I hated Nebraska and Sideways and was wishy-washy on The Descendants, but Alexander Payne’s new concept for Downsizing is so clever, I’m curious. I want this to be good, but I will put a SPOILER WARNING on this trailer because I think it gives away a major plot twist it didn’t need to, so be forewarned.
Downsizing imagines what might happen if, as a solution to over-population, Norwegian scientists discover how to shrink humans to five inches tall and propose a 200-year global transition from big to small. People soon realize how much further money goes in a miniaturized world, and with the promise of a better life, everyman Paul Safranek (Matt Damon) and wife Audrey (Kristen Wiig) decide to abandon their stressed lives in Omaha in order to get small and move to a new downsized community — a choice that triggers life-changing adventures. Directed by two-time Oscar-winner Alexander Payne (Nebraska, The Descendants, Sideways) from a screenplay by Payne and Jim Taylor, Downsizing arrives in theaters on December 22.
* Text from Coming Soon
Following the film’s premiere at the Toronto International Film Festival, Paramount Pictures has released the full trailer for Alexander Payne’s Downsizing, his long-in-development sci-fi shrinking comedy starring Matt Damon (The Bourne Identity, Saving Private Ryan) and Kristen Wiig (Ghostbusters, Saturday Night Live). Check out the Downsizing trailer in the player below!
Downsizing imagines what might happen if, as a solution to over-population, Norwegian scientists discover how to shrink humans to five inches tall and propose a 200-year global transition from big to small. People soon realize how much further money goes in a miniaturized world, and with the promise of a better life, everyman Paul Safranek (Matt Damon) and wife Audrey (Kristen Wiig) decide to abandon their stressed lives in Omaha in order to get small and move to a new downsized community — a choice that triggers life-changing adventures.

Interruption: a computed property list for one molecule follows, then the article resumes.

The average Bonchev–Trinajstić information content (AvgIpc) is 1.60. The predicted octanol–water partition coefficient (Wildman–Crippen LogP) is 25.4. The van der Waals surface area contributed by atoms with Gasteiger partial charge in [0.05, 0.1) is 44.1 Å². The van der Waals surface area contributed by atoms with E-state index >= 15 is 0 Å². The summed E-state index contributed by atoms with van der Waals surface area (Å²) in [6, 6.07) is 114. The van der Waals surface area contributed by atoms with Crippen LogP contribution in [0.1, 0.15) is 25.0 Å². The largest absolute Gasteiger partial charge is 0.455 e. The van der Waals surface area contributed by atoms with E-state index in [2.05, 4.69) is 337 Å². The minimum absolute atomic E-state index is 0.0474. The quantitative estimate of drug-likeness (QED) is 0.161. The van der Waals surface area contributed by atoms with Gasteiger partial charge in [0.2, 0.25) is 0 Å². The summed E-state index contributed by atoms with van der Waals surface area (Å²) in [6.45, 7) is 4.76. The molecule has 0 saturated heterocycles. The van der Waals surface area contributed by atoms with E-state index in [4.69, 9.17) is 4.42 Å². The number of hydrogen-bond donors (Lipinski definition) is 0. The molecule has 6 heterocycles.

The cast also includes Christoph Waltz (Django Unchained, Inglorious Basterds), Hong Chau (Inherent Vice, Treme), and Jason Sudeikis (We’re the Millers, Saturday Night Live).
Directed by two-time Oscar-winner Alexander Payne (Nebraska, The Descendants, Sideways) from a screenplay by Payne and Jim Taylor, Downsizing arrives in theaters on December 22.
As the fourth installment in the Jurassic series prepares to stomp into theaters this weekend, we end our month-long look back at the series with one of the weirdest franchise sequels of all-time: Jurassic Park III. It’s not that JP3 is horrific. Some people will argue that it succeeds more than The Lost World did; at the very least being succinct. What I found most remarkable about the film when it came out, and still do, is how there was absolutely and completely no interest in it whatsoever.
Universal barely marketed the film. It had no buzz. After the initial excitement on The Lost World, most people settled to the opinion that it was pretty subpar, and no one was screaming for another visit to NOT THE ORIGINAL ISLAND, but the island from the movie that everyone agreed sucked, only four years later. Coupled with the “Spinosaurus” (and I’m not the paleontologist I was at age 8, but I still think that sounds like the most made-up thing ever) making the T-Rex its dino…..slave (there’s a better word but I try to keep this family friendly) and the whole film just seemed to have no reason at all to exist. It was nice to see Dr. Grant again, sure, but they kind of undermined his smarts by making him dumb enough to get shanghaied back onto a dino island in the first place.